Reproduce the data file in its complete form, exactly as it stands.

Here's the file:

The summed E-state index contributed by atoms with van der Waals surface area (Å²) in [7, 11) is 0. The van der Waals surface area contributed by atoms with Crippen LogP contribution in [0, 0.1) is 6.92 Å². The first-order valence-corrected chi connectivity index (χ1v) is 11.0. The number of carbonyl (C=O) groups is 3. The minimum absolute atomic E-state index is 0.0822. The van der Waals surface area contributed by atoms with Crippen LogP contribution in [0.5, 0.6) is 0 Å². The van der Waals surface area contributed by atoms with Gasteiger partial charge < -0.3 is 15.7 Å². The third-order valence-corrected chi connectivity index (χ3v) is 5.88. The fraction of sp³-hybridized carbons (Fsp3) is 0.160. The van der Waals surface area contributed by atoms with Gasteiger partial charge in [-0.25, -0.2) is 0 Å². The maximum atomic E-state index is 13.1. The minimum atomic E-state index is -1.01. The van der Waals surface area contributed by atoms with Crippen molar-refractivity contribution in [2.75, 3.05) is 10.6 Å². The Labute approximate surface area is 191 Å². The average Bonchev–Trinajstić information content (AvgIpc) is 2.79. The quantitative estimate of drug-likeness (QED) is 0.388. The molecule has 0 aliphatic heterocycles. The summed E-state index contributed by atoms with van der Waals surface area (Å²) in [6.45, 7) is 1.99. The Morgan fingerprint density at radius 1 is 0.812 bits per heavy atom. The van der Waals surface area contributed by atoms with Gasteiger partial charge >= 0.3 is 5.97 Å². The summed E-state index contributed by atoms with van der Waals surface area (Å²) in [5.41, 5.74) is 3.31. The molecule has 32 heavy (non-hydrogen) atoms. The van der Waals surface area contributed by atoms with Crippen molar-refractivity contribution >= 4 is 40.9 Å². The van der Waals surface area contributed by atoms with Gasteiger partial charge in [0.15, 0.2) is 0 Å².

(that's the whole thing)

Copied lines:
The summed E-state index contributed by atoms with van der Waals surface area (Å²) in [7, 11) is 0. The van der Waals surface area contributed by atoms with Crippen LogP contribution in [0, 0.1) is 6.92 Å². The first-order valence-corrected chi connectivity index (χ1v) is 11.0. The number of carbonyl (C=O) groups is 3. The minimum absolute atomic E-state index is 0.0822. The van der Waals surface area contributed by atoms with Crippen LogP contribution in [0.5, 0.6) is 0 Å². The van der Waals surface area contributed by atoms with Gasteiger partial charge < -0.3 is 15.7 Å². The third-order valence-corrected chi connectivity index (χ3v) is 5.88. The fraction of sp³-hybridized carbons (Fsp3) is 0.160. The van der Waals surface area contributed by atoms with Gasteiger partial charge in [-0.25, -0.2) is 0 Å². The maximum atomic E-state index is 13.1. The minimum atomic E-state index is -1.01. The van der Waals surface area contributed by atoms with Crippen molar-refractivity contribution in [2.75, 3.05) is 10.6 Å². The Labute approximate surface area is 191 Å². The average Bonchev–Trinajstić information content (AvgIpc) is 2.79. The quantitative estimate of drug-likeness (QED) is 0.388. The molecule has 0 aliphatic heterocycles. The summed E-state index contributed by atoms with van der Waals surface area (Å²) in [6.45, 7) is 1.99. The Morgan fingerprint density at radius 1 is 0.812 bits per heavy atom. The van der Waals surface area contributed by atoms with Gasteiger partial charge >= 0.3 is 5.97 Å². The summed E-state index contributed by atoms with van der Waals surface area (Å²) in [5.41, 5.74) is 3.31. The molecule has 32 heavy (non-hydrogen) atoms. The van der Waals surface area contributed by atoms with Crippen molar-refractivity contribution >= 4 is 40.9 Å². The van der Waals surface area contributed by atoms with Gasteiger partial charge in [0.15, 0.2) is 0 Å².